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Jungle-gym

 

Pictured above is a jungle gym, a common installation on school playgrounds throughout the United States and likely the world. Jungle gyms (often called monkey bars) are a pretty straightforward — rods arranged in geometric shapes, designed so that children can swing and climb and, hopefully, not hurt themselves in the process. (Newer jungle gyms are often built on mulch and use PVC pipes instead of metal bars, for safety reasons.) Having such equipment available for school kids — safety concerns aside — is probably a good idea. A jungle gym can provide a lot of entertainment using a pretty small amount of space, all while requiring very little maintenance.

And it may help teach math.

Well, probably not — but that’s what it was originally intended to do.

In 1920, a man named Sebastian Hinton invented the structure — at least officially. Hinton was a Chicago-area lawyer who had more than a passing interest in education — his father was a mathematician and his wife was a notable educator. Somehow, Sebastian Hinton ended up at dinner with a school superintendent in Winnetka, Illinois named Carleton Washburne sometime that year. Washburne was looking at ways to introduce a “whole child” curriculum into his school. Hinton, independently, was building a climbing structure in his backyard for his children, and mentioned this to Washburne at their shared meal. As recounted by the Winnetka Historical Society, Washburne wanted to expand the amount of physical education during the school day and Hinton’s invention fit the bill. The Winnetka schools installed their own monkey bar sets shortly thereafter and Hinton applied for a pair of patents (here’s the first and here’s the second) for what he called “S. Hinton Climbing Structures.” He’d market it around the region and country thereafter.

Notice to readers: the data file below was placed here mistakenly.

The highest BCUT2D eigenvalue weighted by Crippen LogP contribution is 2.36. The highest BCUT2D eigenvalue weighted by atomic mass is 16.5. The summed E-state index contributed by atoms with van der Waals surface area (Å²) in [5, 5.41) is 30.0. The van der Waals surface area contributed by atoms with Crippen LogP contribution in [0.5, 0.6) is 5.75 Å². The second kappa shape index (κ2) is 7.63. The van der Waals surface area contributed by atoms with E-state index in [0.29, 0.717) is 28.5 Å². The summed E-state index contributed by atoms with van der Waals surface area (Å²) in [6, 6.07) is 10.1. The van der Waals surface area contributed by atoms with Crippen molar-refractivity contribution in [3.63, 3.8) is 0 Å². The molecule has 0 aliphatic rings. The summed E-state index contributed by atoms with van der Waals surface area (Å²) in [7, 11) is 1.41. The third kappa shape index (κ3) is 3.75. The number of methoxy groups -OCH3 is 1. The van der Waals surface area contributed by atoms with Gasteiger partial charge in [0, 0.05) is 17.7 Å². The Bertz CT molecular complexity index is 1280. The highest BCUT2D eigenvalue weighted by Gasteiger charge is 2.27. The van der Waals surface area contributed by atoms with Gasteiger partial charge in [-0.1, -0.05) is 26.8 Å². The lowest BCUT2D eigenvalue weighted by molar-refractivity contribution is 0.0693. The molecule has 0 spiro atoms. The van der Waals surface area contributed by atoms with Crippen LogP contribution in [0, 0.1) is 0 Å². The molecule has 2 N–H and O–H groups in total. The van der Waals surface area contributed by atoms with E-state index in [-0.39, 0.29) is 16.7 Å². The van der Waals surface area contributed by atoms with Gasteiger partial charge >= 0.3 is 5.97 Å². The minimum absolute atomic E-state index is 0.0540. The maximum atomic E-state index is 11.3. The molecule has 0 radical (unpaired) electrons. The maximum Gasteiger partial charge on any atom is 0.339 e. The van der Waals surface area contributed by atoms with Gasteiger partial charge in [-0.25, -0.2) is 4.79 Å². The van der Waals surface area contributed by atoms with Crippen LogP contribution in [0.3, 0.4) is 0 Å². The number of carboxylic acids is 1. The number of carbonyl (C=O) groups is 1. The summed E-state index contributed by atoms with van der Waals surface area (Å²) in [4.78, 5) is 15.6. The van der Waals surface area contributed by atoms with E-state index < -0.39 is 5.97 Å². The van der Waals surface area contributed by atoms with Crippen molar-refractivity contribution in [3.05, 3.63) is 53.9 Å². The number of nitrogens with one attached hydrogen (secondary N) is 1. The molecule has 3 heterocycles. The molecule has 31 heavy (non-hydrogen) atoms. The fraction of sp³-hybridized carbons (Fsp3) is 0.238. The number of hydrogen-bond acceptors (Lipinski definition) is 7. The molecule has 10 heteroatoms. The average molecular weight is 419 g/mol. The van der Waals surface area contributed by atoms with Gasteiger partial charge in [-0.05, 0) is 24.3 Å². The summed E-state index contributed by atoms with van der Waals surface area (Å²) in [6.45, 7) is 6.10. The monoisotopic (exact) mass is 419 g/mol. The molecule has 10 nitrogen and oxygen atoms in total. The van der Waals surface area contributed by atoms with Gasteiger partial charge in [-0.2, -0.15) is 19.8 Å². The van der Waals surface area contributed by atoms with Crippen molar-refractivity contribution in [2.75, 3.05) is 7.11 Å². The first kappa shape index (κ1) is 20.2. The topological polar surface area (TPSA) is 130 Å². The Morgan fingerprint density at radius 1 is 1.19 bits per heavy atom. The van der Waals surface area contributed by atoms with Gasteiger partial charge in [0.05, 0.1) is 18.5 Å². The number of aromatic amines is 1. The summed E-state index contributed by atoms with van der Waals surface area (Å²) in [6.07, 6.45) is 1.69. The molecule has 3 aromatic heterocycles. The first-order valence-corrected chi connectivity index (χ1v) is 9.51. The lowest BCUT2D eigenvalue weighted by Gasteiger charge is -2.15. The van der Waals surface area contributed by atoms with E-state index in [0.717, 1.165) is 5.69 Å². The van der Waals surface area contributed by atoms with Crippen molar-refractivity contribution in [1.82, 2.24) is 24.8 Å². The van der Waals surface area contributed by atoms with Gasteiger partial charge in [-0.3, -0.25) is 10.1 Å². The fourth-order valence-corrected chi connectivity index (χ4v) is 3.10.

So what does this have to do with math? For that, we have to go back a generation to what is probably the world’s first unofficial jungle gym — also in Hinton’s back yard, but in this case, at his father’s house when Sebastian was himself a kid. The older Mr. Hinton conceived the structure as a way to get his children thinking in terms of three dimensional space, and not just limiting themselves to the flat ground. The Winnetka Historical Society explained:

Mimicking a Cartesian-coordinate system [one of these] in mathematics, Hinton’s father named one set of horizontal poles X1, X2, X3, etc. Those horizontal poles at right angles to the X poles were Y1, Y2, Y3, etc., and the vertical poles he identified Z1, Z2, Z3, and so on. Hinton’s father would call out coordinates, “X2, Y4, Z3, Go!”, and the children would scramble for that intersection. Hinton said they humored their father with these drills, but what they really enjoyed was simply climbing, hanging, chasing, and playing like monkeys.

Sebastian Hinton had so much fun, it stuck with him through adulthood. He decided to build a jungle gym set for his kids — but decided to let them play, without insisting on adding in a math session.

Bonus Fact: The house from “Home Alone” and “Home Alone 2″ is in Winnetka, Illinois, and last sold in 2012 for just under $1.6 million. The 4,243 square foot house has four bedrooms, four bathrooms, a finished basement, and a greenhouse, but it does not appear to have a jungle gym.

From the ArchivesTanks for the Info: How the Allies used a creative application of math to gain an advantage in World War II.

RelatedA jungle gym for your backyard, if you’re so daring. This one is shaped like a geometric dome, so it isn’t all that useful for teaching Cartesian coordinates.

 

Originally published

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